5 cars whose diesels are more fuel efficient yet faster than their petrols

Diesel engined cars are mainly bought by people for the higher fuel efficiency this fuel offers when compared to petrol. Buyers usually opt for a diesel powered car if their monthly driving distance is over 1,500 Kms. While diesels have traditionally been unrefined, slow and ponderous, common rail direct injection has changed the game. Diesels of today are not only fuel efficient but are also as fast as petrols, or in some cases faster. Today, we bring you five diesel cars, ones that will let you have your cake, and eat it too.

Hyundai Elite i20

Hyundai Elite i20 Anniversary Edition

The Hyundai Elite i20 is a huge success, and the car has racked up more than 1 lakh units in sales in just a year of its launch. The Elite i20 is blessed with a powerful turbo diesel engine that displaces 1.4 liters and puts out 89 Bhp-220 Nm. In contrast, the petrol motor of the car is a much more restrained 1.2 liter unit with 82 Bhp-115 Nm. And this really shows when it comes to flat out runs. The diesel variant of the car does the 0-100 Kph sprint in just 11.94 seconds while the petrol variant is much slower, taking 15.7 seconds. Mileage? The diesel wins again, with 22.54 Kmpl, while the petrol manages only 18.6 Kmpl, both figures ARAI rated.

Ford Figo Aspire

Ford Figo Aspire Compact Sedan 18

The recently launched Ford Figo Aspire compact sedan is yet another instance of the turbo diesel engined variants comprehensively outperforming the petrol variants. We’re limiting our analysis to the manual gearbox equipped variants, which obviously puts the 1.5 Ti-VCT motor and the 6 speed twin clutch gearbox out of contention. The Figo Aspire with the 1.5 TDCI motor has access to 98.6 Bhp and 215 Nm, which is much higher than the 1.2 liter Ti-VCT petrol motor’s 87 Bhp and 112 Nm. In terms of acceleration, the Figo Aspire Diesel has legs to do a 10 second run, making it the fastest compact sedan in its class. The 1.2 petrol? It follows slowly behind, with 13.5 seconds. Mileage? The diesel does 25.83 Kmpl, while the petrol only manages 18.16 Kmpl.

Volkswagen Polo

2015 Volkswagen Polo Hatchback 6

The Volkswagen Polo, with its 1.2 liter-3 cylinder MPI petrol motor is no great shakes in both performance and fuel efficiency. The motor, which makes 74 Bhp and 110 Nm, takes about 15 seconds to go from standstill to 100 Kph. ARAI certified fuel efficiency is 16.47 Kmpl. The diesel on the other hand, is in a different league. The 1.5 liter TDI motor makes 89 Bhp and 230 Nm, and takes just 12.3 seconds to hit the 100 Kph mark from standstill. ARAI mileage is impressive too, at 20.14 Kmpl.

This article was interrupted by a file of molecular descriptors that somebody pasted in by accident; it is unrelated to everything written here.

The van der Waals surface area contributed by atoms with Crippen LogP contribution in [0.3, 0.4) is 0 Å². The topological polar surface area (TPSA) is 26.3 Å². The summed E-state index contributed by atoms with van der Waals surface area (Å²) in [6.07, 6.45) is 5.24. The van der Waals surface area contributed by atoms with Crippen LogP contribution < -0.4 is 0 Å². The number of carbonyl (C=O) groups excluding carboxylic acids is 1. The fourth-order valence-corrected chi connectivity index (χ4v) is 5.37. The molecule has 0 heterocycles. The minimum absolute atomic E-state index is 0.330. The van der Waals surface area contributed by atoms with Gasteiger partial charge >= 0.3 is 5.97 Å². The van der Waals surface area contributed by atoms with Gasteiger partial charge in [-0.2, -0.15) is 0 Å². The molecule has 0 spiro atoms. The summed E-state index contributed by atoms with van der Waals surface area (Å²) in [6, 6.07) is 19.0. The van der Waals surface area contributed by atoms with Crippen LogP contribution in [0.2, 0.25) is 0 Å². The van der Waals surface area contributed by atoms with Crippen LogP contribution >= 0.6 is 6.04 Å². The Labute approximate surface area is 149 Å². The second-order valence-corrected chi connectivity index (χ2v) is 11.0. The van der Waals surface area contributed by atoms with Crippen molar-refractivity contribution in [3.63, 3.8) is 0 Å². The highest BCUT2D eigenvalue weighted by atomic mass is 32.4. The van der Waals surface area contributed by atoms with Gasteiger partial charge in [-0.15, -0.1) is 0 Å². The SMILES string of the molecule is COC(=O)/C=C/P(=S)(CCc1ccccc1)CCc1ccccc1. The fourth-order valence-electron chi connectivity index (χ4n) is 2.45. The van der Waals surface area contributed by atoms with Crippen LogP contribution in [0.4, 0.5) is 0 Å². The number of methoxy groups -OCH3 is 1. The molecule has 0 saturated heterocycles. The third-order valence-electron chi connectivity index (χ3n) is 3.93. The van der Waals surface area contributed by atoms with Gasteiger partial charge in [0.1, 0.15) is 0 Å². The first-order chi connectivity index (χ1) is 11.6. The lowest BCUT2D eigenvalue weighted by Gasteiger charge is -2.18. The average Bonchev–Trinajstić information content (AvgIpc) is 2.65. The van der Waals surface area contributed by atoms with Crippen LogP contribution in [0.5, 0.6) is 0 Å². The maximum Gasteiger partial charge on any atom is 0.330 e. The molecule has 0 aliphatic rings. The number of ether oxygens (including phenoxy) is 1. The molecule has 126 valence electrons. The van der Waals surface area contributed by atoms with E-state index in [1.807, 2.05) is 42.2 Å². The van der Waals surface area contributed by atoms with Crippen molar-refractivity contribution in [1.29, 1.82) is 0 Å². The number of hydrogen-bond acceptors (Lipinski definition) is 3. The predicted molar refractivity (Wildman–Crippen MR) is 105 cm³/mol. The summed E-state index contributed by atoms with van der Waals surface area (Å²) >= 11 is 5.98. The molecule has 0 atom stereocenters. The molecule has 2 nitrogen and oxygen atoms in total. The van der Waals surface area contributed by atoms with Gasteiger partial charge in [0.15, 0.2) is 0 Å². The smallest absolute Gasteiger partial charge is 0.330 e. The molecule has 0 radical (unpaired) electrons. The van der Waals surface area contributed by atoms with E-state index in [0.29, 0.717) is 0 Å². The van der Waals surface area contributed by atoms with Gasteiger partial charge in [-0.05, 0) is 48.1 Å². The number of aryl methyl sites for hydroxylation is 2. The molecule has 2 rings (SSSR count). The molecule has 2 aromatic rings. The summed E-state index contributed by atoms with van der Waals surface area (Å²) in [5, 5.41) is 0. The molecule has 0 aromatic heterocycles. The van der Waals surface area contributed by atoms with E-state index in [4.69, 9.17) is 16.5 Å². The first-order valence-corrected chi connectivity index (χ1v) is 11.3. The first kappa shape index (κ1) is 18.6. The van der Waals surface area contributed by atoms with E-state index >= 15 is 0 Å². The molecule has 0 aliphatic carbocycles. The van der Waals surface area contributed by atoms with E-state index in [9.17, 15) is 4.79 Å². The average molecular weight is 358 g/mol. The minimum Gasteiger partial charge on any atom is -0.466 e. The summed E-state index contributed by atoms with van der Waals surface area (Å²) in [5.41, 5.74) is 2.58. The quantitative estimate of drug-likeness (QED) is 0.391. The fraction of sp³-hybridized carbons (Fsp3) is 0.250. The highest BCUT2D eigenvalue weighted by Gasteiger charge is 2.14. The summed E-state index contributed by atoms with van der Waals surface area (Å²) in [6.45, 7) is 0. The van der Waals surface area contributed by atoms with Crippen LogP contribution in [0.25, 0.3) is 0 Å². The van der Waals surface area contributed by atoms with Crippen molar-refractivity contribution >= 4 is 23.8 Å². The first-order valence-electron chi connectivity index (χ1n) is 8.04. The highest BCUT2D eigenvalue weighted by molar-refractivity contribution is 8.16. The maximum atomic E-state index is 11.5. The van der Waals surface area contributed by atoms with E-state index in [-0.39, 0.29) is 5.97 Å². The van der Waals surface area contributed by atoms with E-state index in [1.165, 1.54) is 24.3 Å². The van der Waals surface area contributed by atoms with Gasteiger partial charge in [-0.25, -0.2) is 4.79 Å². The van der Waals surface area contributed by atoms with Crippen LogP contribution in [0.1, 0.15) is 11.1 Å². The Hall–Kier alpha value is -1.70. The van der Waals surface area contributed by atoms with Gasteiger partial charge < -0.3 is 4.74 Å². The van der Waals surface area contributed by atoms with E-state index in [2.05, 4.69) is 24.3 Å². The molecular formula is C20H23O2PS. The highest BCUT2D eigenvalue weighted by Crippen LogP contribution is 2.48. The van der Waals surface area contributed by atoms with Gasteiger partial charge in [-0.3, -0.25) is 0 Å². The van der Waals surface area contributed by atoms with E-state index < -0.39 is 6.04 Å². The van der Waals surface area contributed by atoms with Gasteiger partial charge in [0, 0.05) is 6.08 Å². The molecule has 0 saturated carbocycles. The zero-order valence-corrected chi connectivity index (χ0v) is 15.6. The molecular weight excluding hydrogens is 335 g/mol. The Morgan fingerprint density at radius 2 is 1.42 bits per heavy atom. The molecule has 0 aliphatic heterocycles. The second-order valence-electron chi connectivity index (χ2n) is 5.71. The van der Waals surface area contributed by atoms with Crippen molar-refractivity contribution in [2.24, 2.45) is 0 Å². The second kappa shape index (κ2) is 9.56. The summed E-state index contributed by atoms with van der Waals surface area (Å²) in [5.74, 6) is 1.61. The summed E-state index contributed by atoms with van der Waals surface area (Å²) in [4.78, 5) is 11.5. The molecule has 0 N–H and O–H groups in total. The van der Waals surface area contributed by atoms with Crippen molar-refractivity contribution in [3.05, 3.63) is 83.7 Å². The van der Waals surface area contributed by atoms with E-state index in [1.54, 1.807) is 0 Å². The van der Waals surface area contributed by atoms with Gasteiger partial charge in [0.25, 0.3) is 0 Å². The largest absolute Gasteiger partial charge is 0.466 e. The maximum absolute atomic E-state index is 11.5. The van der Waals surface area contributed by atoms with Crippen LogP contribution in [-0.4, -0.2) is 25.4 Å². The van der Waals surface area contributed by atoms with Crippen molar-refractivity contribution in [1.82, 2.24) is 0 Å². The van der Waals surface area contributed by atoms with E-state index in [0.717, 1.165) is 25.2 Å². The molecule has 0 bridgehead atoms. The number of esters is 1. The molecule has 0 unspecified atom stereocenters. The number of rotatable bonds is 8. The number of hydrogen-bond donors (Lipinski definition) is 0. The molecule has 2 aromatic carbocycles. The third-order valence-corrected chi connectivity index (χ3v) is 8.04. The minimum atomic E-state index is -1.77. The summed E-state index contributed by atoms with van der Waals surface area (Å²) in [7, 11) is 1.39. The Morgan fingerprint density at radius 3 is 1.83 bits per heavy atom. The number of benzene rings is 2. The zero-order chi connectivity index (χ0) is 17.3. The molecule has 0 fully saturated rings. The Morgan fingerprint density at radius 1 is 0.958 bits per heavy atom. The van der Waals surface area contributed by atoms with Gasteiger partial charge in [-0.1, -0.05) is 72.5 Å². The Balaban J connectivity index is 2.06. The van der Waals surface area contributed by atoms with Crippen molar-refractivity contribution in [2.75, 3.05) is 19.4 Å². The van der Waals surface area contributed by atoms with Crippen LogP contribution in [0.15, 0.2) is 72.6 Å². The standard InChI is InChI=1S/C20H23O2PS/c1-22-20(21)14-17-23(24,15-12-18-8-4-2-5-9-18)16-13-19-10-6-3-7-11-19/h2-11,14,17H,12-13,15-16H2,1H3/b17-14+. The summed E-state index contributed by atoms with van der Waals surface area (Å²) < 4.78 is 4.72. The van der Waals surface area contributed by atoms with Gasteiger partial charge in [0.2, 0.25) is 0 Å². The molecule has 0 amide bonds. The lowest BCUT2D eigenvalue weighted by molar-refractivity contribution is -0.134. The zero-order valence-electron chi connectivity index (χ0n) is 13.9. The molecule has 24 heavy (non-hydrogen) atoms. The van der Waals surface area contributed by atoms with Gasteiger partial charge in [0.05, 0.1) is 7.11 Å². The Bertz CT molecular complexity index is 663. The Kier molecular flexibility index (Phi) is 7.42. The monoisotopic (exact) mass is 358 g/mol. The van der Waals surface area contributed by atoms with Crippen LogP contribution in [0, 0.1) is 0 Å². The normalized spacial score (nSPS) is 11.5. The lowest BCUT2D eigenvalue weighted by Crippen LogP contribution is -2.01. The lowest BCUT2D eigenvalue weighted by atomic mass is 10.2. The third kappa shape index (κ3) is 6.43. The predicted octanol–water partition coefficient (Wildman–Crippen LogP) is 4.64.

Fiat Punto

 

Fiat Punto Evo 1

The Fiat Punto is another car where the diesel rules, especially the top-end 90 HP variant. We won’t even go into the 1.2 liter petrol nor the 1.3 liter diesel as both these variants are simply not fast enough. Rather, this comparison will be between the Punto 90 HP diesel and the 1.4 FIRE petrol. The FIRE petrol variant of the car pushes out 89 Bhp and 115 Nm, and races to 100 Kph in 16 seconds. The ARAI certified fuel efficiency figure is 14.4 Kmpl. The diesel on the other hand, with 90 Bhp and 209 Nm on tap from the 1.3 liter Multijet motor, does the 0-100 Kph sprint in 14.33 seconds, and also excels in the mileage department, with a fuel efficiency number of 20.5 Kmpl.

Hyundai Creta

Hyundai Creta

The best selling Hyundai Creta compact SUV is another example of diesels comprehensively outdoing petrols in both performance and fuel efficiency. Both the diesel and petrol engines of the Creta displace 1.6 liters. Beyond this though, the differences get starker. The diesel puts out 126 Bhp-265 Nm, in comparison to the petrol’s 121 Bhp-158 Nm. The diesel is king in acceleration too, with a 10.8 second 0-100 Kph run. The petrol manages a quick, but not-quick-enough 12.7 second run. In terms of mileage, it’s advantage diesel with a rating of 19.67 Kmpl, while the petrol manages 15.29 Kmpl.

Note: Apart from their lower price tags, the petrol powered variants in this list don’t offer any significant advantage in terms of performance or mileage. So, for the buyer who wants both speed and fuel efficiency, going diesel is the logical step. Of course, this will cost money in terms of a higher purchase price. But driving enough miles will recoup those costs.